DO NOT APPLY ANY INSECTICIDE OR OTHER CHEMICAL not specifically labeled for treating head lice on people. Well intentioned parents treating their children with toxic or flammable substances have caused poisonings and death. Do not use extra amounts of any lice medication unless instructed to do so by your physician and pharmacist. The drugs used to treat lice are insecticides and can be dangerous if they are misused or overused.

 

There are many possible over the counter treatments for head lice. No one brand works better than others and store brands can save a family money. These are chemical based and work to kill the live lice that are laying eggs, immature nymphs that have hatched and may or may not kill what may be in the egg sacs. (nits)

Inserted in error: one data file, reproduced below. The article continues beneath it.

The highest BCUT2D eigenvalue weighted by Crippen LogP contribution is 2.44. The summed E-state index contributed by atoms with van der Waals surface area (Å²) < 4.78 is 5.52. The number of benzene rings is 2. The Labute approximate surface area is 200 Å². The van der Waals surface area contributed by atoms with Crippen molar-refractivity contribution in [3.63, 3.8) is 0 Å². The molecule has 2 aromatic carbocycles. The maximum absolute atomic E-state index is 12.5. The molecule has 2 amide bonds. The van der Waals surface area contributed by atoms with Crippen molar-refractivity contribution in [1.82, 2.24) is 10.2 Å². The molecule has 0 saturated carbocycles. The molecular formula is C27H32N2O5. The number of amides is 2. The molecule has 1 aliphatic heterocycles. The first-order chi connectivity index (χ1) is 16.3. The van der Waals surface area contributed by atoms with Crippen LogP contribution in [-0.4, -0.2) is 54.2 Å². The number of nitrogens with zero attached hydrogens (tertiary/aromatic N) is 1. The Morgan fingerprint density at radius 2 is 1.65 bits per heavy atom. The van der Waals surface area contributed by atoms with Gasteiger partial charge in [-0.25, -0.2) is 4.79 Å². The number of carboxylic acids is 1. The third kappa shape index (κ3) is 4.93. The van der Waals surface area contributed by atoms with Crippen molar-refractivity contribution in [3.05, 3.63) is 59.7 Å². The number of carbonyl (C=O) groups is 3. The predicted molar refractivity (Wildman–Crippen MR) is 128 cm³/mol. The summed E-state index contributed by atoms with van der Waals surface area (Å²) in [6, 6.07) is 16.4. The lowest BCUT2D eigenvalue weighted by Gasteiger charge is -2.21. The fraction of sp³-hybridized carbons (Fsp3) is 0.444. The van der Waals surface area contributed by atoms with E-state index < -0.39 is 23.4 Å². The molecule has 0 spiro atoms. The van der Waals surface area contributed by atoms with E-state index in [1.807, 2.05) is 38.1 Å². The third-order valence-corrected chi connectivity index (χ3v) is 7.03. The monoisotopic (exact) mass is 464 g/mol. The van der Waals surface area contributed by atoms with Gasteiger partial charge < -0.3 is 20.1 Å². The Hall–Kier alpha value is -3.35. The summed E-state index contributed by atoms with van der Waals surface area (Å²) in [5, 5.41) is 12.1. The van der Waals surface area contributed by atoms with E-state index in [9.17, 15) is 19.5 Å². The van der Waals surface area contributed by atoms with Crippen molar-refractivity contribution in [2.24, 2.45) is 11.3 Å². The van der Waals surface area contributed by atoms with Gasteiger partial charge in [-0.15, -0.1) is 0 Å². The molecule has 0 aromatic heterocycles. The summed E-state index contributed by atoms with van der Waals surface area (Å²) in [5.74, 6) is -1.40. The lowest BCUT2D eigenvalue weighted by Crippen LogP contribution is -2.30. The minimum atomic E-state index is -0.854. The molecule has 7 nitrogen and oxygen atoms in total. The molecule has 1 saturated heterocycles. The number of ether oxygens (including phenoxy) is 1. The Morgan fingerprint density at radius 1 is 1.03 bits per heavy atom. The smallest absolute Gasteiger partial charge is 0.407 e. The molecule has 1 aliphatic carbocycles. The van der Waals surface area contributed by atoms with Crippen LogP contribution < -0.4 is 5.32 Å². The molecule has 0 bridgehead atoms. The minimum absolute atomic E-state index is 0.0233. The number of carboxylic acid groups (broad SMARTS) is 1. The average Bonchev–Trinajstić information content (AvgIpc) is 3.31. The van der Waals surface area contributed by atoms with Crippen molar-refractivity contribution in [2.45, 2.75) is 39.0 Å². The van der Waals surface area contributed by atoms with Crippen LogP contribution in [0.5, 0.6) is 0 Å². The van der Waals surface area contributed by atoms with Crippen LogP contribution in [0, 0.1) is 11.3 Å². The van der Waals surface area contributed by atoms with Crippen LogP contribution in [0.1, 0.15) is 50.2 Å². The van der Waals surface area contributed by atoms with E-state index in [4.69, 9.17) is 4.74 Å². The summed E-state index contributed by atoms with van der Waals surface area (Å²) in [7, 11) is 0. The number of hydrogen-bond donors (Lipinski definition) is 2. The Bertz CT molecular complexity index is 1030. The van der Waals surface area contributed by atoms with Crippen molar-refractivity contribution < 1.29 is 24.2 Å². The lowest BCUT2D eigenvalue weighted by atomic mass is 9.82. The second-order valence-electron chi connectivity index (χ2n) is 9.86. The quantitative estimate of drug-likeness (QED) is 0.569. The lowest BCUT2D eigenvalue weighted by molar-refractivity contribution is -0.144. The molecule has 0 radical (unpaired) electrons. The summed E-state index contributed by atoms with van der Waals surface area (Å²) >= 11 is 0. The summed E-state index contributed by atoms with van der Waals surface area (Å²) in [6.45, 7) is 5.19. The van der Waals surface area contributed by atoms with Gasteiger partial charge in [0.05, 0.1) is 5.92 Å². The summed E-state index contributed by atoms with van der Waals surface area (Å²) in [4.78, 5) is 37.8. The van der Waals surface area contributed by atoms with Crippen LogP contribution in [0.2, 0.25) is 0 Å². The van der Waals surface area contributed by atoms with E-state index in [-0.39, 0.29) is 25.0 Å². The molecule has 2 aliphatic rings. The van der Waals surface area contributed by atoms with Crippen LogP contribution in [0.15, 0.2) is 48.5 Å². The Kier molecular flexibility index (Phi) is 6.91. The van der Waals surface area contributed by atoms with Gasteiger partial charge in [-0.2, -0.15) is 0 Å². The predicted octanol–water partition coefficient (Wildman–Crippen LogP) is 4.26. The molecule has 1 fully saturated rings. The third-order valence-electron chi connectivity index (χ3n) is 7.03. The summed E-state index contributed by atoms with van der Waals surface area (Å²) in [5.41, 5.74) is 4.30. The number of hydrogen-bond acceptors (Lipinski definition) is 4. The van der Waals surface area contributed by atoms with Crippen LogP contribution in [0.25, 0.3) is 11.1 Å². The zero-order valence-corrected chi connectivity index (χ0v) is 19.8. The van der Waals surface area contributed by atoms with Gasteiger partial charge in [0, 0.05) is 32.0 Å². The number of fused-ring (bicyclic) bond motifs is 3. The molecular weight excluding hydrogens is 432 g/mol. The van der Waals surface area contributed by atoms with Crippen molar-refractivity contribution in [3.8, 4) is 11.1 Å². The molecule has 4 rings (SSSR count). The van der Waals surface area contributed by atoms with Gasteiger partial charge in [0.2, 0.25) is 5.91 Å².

Follow the instructions that come with the product. There may be a WARNING in the product instructions: Do not use a combination shampoo/conditioner, or conditioner (coats the hair and interferes with the treatment) before using lice medicine. Do not re-wash the hair for 1-2 days after the lice medicine is removed. This would reduce the residual effect of the treatment.

 

Please note:  Prescription head lice treatments are available through your doctor's office.

 

Alternative treatments  (ex. petroleum jelly, mayonnaise, olive oil, herbal oils, and enzyme-based products).